The Power of Visual and Aural Images
When Saved by Edward Bond opened on November 3, 1965, at the Royal Court Theatre in London, the audience, usually polite in the theatre, shouted abuse at the stage and had physical fights in the lobbies during the intermission and after the play. Among other things, those reactions testify to the power of theatre to make ideas concrete and emotionally gripping.
It is important to remember that reading a play can give only hints at what the power of the play in performance is like. In the theatre the images that are created by the author and brought to physical reality by the director, actors, and designers are experienced by the audience directly and immediately without any thought about how they are created or even what they mean. Bond very carefully creates images that cause very powerful responses and, like any powerful experience, linger in the memory.
The image in Saved that created the most immediate outrage was, of course, the murder of the baby in its pram. As reported by Hay and Roberts in Bond: A Study of His Plays, in the first three drafts of the play Bond had the hoodlums taking the baby out of its pram and tossing it about before murdering it while the baby screamed. As finally performed, the baby is drugged and silent and we never see it. The audience does see the group of thugs torturing the baby or, rather, reporting on the torture in a rising frenzy of excitement. Our imaginations provide the details. Moreover, the baby’s father, Fred, is lounging downstage at the edge of the ‘‘lake.’’ The picture that emerges in the theatre is an almost ritualistic killing punctuated finally by the sounds of the stones smashing into the ‘‘baby’’ in the pram. The fact that we know that a real baby is not in the pram only adds to the feeling of ritual. The audience feels sickened and outraged because they are witnessing not just a random act of violence but an image which speaks of an ongoing savagery toward helpless infants by boys who are little more than children themselves, children of the society of which the audience themselves are a part.
Bond emphasizes the abstract nature of the criminals by calling for them to make ‘‘a curious buzzing’’ like a swarm of insects as they exit. The ritualistic aspect of the scene is further enhanced when Pam returns and coos baby-talk in a ‘‘singsong voice, loudly but to herself’’ in a ritual of motherly care which she never truly displays. It is important to remember that this scene is performed on a bare stage with the location suggested only by the dialogue and the fact that Fred is ‘‘fishing’’ at the opening of the scene. The austerity of the setting further enforces the ritualistic feeling, a ritual in which, as in all ritual, the audience are both observers and, by their very presence, participants. The whole thing is so horrible, so against what we purport to hold most sacred the protection of our children that the reaction is immediate and uncensored and uncontemplated horror.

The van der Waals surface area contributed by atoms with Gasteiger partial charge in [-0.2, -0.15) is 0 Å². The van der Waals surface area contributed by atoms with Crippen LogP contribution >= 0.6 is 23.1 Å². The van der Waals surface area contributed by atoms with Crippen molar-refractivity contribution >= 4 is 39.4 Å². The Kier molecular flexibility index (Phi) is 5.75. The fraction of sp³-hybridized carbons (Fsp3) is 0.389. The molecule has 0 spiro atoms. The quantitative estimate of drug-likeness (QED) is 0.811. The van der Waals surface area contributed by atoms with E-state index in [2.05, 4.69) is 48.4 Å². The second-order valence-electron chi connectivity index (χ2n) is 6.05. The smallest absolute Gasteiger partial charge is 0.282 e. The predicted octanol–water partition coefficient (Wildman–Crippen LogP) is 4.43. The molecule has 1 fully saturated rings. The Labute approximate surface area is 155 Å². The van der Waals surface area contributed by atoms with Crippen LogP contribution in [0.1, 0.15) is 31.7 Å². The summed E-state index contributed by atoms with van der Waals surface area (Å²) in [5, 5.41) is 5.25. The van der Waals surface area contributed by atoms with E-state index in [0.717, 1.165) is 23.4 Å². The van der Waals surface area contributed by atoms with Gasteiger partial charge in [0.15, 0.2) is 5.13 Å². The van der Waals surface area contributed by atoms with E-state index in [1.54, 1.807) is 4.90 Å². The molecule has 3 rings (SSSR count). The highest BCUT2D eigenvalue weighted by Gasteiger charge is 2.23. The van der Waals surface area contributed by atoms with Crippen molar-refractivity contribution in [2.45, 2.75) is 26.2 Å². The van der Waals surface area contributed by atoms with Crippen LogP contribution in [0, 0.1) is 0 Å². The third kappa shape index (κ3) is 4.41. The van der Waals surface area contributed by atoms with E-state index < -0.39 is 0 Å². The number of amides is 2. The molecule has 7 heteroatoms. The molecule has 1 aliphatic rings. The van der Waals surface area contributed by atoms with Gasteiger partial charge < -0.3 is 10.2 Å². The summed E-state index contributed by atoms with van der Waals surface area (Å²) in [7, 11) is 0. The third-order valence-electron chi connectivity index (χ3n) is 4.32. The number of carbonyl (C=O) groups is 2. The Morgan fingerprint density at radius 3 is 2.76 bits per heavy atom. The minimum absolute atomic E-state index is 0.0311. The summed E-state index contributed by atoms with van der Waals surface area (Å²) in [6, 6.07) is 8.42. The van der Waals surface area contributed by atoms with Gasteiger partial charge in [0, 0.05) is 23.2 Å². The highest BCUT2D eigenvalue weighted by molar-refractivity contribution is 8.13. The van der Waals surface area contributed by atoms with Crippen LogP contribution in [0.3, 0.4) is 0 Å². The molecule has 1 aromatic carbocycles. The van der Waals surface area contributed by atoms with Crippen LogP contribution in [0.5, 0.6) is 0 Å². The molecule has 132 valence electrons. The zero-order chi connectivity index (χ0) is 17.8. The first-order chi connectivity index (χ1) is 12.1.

While the ritualistic murder of the baby caused the most outrage, Scene Nine, in which Len mends Mary’s stocking while she is wearing it, placed second. The highly Oedipal inferences of Len having foreplay to sex with his mother-figure was certainly clear. The sight of the middle-aged Mary with her dress pulled up and her leg on a stool while Len kneeled directly in front of her made the audiences ‘‘uncomfortable’’ and caused complaints. When Len turns the lights off and walks to the couch with a handkerchief in his hand, a scene of extreme loneliness, the implication was clear. Again, the reaction was not an intellectualized distaste, but an immediate reaction against a scene which breaks one of society’s deepest taboos.
Scene Eleven begins with the comedic image of Mary moving the teapot so that Harry cannot reach it, then emptying the tea on the floor all the while childishly claiming that it is hers, not theirs. The comic tone quickly changes, though, when Mary and...
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